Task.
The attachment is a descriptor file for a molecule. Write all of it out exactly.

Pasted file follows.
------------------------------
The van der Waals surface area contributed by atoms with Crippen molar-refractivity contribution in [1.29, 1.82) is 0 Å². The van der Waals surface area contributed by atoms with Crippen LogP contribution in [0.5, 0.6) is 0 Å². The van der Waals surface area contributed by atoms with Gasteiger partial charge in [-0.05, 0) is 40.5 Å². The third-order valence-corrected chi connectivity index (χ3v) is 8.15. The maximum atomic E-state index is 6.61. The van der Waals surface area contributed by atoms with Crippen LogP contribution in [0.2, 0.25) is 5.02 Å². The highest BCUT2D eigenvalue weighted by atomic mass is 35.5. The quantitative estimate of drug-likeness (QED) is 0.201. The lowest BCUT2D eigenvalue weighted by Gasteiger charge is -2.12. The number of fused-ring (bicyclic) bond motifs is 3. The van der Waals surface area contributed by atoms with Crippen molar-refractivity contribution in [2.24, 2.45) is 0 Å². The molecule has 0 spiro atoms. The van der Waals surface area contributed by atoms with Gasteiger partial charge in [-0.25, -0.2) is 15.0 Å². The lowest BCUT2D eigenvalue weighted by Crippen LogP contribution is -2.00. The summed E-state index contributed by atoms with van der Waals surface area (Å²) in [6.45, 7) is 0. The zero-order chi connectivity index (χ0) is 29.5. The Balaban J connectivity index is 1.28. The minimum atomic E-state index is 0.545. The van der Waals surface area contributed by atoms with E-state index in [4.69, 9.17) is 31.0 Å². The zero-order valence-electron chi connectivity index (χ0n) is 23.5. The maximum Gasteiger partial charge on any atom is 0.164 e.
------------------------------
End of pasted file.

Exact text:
The van der Waals surface area contributed by atoms with Crippen molar-refractivity contribution in [1.29, 1.82) is 0 Å². The van der Waals surface area contributed by atoms with Crippen LogP contribution in [0.5, 0.6) is 0 Å². The van der Waals surface area contributed by atoms with Gasteiger partial charge in [-0.05, 0) is 40.5 Å². The third-order valence-corrected chi connectivity index (χ3v) is 8.15. The maximum atomic E-state index is 6.61. The van der Waals surface area contributed by atoms with Crippen LogP contribution in [0.2, 0.25) is 5.02 Å². The highest BCUT2D eigenvalue weighted by atomic mass is 35.5. The quantitative estimate of drug-likeness (QED) is 0.201. The lowest BCUT2D eigenvalue weighted by Gasteiger charge is -2.12. The number of fused-ring (bicyclic) bond motifs is 3. The van der Waals surface area contributed by atoms with Crippen molar-refractivity contribution in [2.24, 2.45) is 0 Å². The molecule has 0 spiro atoms. The van der Waals surface area contributed by atoms with Gasteiger partial charge in [-0.25, -0.2) is 15.0 Å². The lowest BCUT2D eigenvalue weighted by Crippen LogP contribution is -2.00. The summed E-state index contributed by atoms with van der Waals surface area (Å²) in [6.45, 7) is 0. The zero-order chi connectivity index (χ0) is 29.5. The Balaban J connectivity index is 1.28. The minimum atomic E-state index is 0.545. The van der Waals surface area contributed by atoms with E-state index in [4.69, 9.17) is 31.0 Å². The zero-order valence-electron chi connectivity index (χ0n) is 23.5. The maximum Gasteiger partial charge on any atom is 0.164 e.